Some workplace discussions fail to converge because participants cannot agree that particular facts are indeed facts. This can happen even when the facts in question are objectively unquestionable: sales are increasing, or voluntary terminations spiked in Q2, or one of the technologies underlying some of our products is about to become obsolete. Debates about issues that aren't actually debatable are more harmful than merely wasting time. They can lead to the spread of misinformation on a scale that can prevent the organization from taking necessary steps that can avert organizational disaster.
In Part I of this exploration, we examined two barriers to accepting truth that are unfortunate, but which trace to cultural causes difficult to avoid. In this Part II, we sketch three additional barriers that trace to more individual frailties. And this leads to an important insight about persuasion in workplace debate.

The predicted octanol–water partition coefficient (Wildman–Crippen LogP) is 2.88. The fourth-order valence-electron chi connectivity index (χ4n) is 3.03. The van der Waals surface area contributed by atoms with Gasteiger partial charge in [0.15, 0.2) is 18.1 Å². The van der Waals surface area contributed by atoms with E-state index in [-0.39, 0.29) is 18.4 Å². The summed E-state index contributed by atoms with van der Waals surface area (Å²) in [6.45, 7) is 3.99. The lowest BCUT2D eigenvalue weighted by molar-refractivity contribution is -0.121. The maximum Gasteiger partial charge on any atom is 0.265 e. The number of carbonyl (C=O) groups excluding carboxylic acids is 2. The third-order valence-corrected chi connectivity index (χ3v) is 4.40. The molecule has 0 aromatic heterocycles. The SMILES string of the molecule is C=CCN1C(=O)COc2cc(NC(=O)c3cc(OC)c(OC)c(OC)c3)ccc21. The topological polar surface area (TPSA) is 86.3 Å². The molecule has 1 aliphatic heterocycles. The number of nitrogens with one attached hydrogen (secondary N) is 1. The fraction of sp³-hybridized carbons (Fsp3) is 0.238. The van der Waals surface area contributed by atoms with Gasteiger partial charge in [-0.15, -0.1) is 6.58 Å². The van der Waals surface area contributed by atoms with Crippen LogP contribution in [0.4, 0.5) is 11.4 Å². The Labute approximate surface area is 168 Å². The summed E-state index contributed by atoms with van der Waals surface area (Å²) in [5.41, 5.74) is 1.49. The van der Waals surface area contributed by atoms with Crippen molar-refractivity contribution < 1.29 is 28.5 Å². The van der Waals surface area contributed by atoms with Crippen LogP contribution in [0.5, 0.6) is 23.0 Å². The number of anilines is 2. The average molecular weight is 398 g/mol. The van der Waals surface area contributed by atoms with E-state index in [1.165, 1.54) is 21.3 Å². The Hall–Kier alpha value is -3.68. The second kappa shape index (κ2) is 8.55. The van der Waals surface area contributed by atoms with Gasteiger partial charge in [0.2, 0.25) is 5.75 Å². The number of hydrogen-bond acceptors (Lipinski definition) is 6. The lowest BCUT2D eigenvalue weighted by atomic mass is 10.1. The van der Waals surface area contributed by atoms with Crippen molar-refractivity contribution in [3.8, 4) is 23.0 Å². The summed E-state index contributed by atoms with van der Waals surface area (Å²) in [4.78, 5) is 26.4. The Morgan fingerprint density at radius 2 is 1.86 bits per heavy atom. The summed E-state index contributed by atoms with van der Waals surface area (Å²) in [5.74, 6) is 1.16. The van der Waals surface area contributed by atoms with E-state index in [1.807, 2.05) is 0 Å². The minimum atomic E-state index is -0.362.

We begin with sketches of three more barriers to accepting truth.
- For some people, in some life situations, energetic and passionate workplace debate provides welcome respite from intellectual boredom. They find irresistible the challenge of crafting arguments and chains of reasoning that are unexpected by their debate partners and which "win the day" for the side of the argument they're advocating.
- The intellectually bored generally aren't evil people. Their behavior usually returns to more acceptable patterns if we can find something for them to do that's both constructive and sufficiently challenging intellectually. A contributing cause of this problem, perhaps, is the failure of the supervisor of the bored person to first notice the boredom and then to take steps to address it effectively.